Today is the 1st of April, traditionally a time when many of us would try and prank each other, and for many of us we would become the focus of a prank. It would be a time of humour. But today, for me, feels ever so slightly different. As the world comes to terms with what has happened since Christmas it has taken on a more serious note. Now humour definitely has its place, even in the hardest and harshest of times, it has a restorative power few things can match, it is a relief valve found in pressured environments – it is the gallows humour found in emergency response staffrooms up and down this country. Humour is so important, don’t let go of giving it or receiving it.

Psalm 133

How very good and pleasant it is when kindred live together in unity! It is like the precious oil on the head, running down upon the beard, on the beard of Aaron, running down over the collar of his robes. It is like the dew of Hermon, which falls on the mountains of Zion. For there the Lord ordained his blessing, life forevermore

Just a quick thought for the day today…

I wanted to start this week, following our acts of worship on Sunday, with a beautiful reminder of where our protection comes from.  It is inevitable that as the days and weeks roll by the true impact of COVID 19 is going to become very apparent, in ways many of us cannot imagine yet.  Some of our lives are going to be impacted in ways we do not foresee, either through the impacts on our health, our jobs, our houses or our finances. 

Nehemiah said, "Go and enjoy choice food and sweet drinks, and send some to those who have nothing prepared. This day is holy to our Lord. Do not grieve, for the joy of the LORD is your strength." (Nehemiah 8:10)

I love these words from Nehemiah, especially the last line in the verse which says "Do not grieve, for the joy of the Lord is your strength" – they are a reminder that though times may be very weird for some, and very painful for others we are reminded where our strength lies… it lies in our 'joy of the Lord'.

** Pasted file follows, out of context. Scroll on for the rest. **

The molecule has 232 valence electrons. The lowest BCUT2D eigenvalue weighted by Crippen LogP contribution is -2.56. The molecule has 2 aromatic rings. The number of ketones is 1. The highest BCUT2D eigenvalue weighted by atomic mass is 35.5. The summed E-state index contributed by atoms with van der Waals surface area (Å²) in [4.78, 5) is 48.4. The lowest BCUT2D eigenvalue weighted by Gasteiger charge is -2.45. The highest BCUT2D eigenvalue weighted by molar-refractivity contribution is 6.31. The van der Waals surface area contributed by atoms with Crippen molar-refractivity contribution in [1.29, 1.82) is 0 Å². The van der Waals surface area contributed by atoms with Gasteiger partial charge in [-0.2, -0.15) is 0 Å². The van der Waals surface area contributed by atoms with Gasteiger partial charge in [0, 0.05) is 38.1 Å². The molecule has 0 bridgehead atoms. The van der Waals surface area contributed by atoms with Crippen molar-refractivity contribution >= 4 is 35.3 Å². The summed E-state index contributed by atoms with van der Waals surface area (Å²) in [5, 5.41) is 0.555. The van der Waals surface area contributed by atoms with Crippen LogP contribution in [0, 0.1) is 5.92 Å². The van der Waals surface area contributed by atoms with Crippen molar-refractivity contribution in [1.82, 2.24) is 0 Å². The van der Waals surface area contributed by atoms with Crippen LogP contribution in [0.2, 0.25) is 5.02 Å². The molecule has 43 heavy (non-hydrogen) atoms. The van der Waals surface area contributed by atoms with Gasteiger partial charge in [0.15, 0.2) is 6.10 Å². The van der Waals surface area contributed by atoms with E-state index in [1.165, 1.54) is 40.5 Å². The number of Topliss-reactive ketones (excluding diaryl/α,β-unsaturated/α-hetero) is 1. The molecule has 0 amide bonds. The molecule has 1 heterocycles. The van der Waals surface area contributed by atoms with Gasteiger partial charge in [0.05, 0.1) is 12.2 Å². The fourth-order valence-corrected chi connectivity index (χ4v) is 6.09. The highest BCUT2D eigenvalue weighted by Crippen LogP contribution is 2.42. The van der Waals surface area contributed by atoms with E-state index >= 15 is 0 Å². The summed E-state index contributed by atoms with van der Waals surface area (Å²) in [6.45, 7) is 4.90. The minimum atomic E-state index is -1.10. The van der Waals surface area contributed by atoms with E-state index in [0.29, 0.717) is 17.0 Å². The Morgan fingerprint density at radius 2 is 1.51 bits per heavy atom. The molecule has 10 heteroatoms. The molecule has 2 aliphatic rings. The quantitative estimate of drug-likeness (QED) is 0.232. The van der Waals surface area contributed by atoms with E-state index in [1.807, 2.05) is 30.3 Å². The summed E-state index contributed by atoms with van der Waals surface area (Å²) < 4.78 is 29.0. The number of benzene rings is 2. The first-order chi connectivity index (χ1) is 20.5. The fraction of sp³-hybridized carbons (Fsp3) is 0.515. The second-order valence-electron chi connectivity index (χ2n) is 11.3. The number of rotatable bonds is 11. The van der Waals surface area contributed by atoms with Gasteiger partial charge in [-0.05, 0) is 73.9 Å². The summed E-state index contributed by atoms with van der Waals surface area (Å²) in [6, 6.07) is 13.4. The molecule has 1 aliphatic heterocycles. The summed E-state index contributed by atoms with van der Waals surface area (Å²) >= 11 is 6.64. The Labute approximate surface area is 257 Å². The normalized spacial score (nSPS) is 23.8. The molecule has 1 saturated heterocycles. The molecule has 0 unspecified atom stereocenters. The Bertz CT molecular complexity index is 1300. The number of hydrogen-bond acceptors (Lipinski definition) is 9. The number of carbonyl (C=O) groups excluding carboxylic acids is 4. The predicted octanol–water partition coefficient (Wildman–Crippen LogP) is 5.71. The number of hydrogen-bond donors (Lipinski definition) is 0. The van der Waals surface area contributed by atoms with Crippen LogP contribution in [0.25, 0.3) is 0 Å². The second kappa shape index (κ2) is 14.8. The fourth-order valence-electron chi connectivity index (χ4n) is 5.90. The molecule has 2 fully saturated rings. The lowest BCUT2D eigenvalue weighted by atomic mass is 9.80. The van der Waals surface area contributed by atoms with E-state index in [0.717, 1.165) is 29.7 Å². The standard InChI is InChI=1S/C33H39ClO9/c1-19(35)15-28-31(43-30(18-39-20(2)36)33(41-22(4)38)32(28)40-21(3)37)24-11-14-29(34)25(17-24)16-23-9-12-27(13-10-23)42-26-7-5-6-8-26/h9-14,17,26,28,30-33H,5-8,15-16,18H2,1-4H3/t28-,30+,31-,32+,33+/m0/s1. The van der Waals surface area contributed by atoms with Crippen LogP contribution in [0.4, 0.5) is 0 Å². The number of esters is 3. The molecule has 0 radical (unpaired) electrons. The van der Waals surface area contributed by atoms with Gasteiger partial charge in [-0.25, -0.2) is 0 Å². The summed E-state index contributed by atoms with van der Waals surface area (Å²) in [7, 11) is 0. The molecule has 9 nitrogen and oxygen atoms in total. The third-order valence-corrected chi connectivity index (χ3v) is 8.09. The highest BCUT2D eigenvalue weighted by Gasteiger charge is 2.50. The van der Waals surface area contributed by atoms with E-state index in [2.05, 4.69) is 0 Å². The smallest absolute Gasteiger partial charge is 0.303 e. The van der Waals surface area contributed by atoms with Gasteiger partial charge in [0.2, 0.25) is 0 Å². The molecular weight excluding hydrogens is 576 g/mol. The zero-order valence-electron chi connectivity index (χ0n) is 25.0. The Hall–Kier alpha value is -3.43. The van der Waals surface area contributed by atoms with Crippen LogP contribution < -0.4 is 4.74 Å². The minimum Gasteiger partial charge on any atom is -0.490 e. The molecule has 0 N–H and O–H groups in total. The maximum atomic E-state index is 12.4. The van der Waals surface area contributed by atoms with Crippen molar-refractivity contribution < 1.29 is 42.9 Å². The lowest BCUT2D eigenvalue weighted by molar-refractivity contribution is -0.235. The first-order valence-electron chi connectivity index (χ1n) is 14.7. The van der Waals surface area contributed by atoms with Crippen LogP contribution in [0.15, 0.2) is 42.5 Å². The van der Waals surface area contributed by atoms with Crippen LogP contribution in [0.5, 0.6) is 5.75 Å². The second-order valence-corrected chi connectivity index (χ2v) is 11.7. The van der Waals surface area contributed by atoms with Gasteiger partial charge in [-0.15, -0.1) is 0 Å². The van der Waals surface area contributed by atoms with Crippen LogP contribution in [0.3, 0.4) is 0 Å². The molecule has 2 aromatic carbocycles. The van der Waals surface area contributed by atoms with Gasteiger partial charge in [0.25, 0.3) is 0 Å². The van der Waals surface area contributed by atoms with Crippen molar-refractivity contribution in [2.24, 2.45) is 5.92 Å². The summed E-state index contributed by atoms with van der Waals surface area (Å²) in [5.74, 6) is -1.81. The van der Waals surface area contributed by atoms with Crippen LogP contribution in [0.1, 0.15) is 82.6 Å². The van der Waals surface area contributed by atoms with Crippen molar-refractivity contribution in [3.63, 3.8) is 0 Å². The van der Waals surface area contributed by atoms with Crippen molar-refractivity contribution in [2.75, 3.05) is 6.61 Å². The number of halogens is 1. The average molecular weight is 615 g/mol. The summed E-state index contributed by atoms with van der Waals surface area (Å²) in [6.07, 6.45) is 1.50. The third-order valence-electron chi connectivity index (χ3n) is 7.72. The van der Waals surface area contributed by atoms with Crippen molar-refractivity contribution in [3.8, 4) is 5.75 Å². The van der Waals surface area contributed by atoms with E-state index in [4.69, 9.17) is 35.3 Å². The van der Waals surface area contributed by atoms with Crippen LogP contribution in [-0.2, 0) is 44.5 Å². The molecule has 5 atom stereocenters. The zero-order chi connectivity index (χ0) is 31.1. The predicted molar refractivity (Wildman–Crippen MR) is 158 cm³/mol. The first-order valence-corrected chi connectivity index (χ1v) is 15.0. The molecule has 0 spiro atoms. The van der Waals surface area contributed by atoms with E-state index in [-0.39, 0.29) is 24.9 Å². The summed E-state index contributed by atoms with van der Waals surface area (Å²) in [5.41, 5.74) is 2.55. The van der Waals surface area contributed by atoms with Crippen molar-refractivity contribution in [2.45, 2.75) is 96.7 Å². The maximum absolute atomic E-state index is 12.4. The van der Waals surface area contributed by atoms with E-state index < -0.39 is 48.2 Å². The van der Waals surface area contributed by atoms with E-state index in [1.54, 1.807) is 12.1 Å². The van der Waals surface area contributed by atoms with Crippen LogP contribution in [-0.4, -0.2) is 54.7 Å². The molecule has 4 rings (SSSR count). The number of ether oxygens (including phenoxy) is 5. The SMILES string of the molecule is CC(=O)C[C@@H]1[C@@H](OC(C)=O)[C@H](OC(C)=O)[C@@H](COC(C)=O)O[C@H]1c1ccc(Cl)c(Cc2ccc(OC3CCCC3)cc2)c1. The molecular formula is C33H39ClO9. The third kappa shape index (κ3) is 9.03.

Joy doesn't mean be happy, although that's what the word has come to mean in today's usage. It originally meant having a deep-seated assurance in something unshakable.

As I was thinking and praying about the current situation we are all facing at the moment, I was reminded of how different we all are, how wonderfully individual and unique each one of us is. Yet, at the same time, we all carry the amazing image of God within us too and as such we should do all we can to look after ourselves. This is going to be a long road, so we do need to accept that how we look after ourselves, and how we look after our ‘neighbours’, in these days is going to be very important indeed. In fact, this need to look after ourselves is going to become more important as the days and weeks go by.

I wanted us to think today about a question Jesus is posed in Luke 10:29-37 when he is asked the following by an expert in Jewish Law “and who is my neighbour?”…

In times when we are stressed and pushed one of our natural instincts is to gravitate to what we already know, and who we already know. To connect with people close to us, those most like us, but this leaves quite a problem. It means that those on the edge of our communities, those who are more often on their own, those we may not naturally connect with, are much more at risk of being forgotten.

So, it’s finally happened… lockdown has become more restrictive and I think the country is now collectively holding its breath… waiting and hoping that these tougher actions will help slow the infection rate enough to help the wonderful NHS staff cope with what is undoubtedly going to be a very tough season.  There is an air of surreal disbelief that this could happen in our country, this pleasant and green land… yet here we are.

And as I have spoken to people over the past couple of days there is an underlying sense of worry, and understandably so, I can resonate with that… so when I rose at 6:30 this morning for the first virtual, over the internet, prayer meeting I have ever been part of, I did so with a sense of trepidation – what would today bring…? and God answered in the best way possible.  To open the curtains in my office and be greeted with an amazing and beautiful morning, crisp and fresh, fabulous blue skies, was a true gift.